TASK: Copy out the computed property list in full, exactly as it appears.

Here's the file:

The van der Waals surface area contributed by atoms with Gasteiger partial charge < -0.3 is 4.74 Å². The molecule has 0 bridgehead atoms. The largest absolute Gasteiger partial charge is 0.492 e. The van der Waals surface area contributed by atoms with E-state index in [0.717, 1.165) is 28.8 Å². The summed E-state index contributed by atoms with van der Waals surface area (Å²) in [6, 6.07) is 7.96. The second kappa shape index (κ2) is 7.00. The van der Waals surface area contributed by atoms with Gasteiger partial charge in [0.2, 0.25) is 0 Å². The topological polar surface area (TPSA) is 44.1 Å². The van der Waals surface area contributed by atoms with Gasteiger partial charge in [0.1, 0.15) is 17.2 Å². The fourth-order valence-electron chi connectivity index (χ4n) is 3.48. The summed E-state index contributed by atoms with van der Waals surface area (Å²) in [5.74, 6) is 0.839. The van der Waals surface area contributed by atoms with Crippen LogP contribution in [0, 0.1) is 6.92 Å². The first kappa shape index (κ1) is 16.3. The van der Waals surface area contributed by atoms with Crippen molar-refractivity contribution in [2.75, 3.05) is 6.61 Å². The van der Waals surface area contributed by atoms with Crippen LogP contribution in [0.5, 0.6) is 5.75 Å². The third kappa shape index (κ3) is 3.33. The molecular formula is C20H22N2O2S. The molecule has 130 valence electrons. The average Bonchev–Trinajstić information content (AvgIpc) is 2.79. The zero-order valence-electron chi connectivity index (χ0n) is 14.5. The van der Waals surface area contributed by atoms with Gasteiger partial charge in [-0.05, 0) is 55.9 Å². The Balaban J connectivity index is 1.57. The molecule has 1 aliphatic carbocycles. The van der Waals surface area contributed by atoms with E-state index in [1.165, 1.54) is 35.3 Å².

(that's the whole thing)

The van der Waals surface area contributed by atoms with Gasteiger partial charge < -0.3 is 4.74 Å². The molecule has 0 bridgehead atoms. The largest absolute Gasteiger partial charge is 0.492 e. The van der Waals surface area contributed by atoms with E-state index in [0.717, 1.165) is 28.8 Å². The summed E-state index contributed by atoms with van der Waals surface area (Å²) in [6, 6.07) is 7.96. The second kappa shape index (κ2) is 7.00. The van der Waals surface area contributed by atoms with Gasteiger partial charge in [0.2, 0.25) is 0 Å². The topological polar surface area (TPSA) is 44.1 Å². The van der Waals surface area contributed by atoms with Gasteiger partial charge in [0.1, 0.15) is 17.2 Å². The fourth-order valence-electron chi connectivity index (χ4n) is 3.48. The summed E-state index contributed by atoms with van der Waals surface area (Å²) in [5.74, 6) is 0.839. The van der Waals surface area contributed by atoms with Crippen LogP contribution in [0, 0.1) is 6.92 Å². The first kappa shape index (κ1) is 16.3. The van der Waals surface area contributed by atoms with Crippen molar-refractivity contribution in [2.75, 3.05) is 6.61 Å². The van der Waals surface area contributed by atoms with Crippen LogP contribution in [0.5, 0.6) is 5.75 Å². The third kappa shape index (κ3) is 3.33. The molecular formula is C20H22N2O2S. The molecule has 130 valence electrons. The average Bonchev–Trinajstić information content (AvgIpc) is 2.79. The zero-order valence-electron chi connectivity index (χ0n) is 14.5. The van der Waals surface area contributed by atoms with Gasteiger partial charge in [-0.05, 0) is 55.9 Å². The Balaban J connectivity index is 1.57. The molecule has 1 aliphatic carbocycles. The van der Waals surface area contributed by atoms with E-state index in [1.165, 1.54) is 35.3 Å².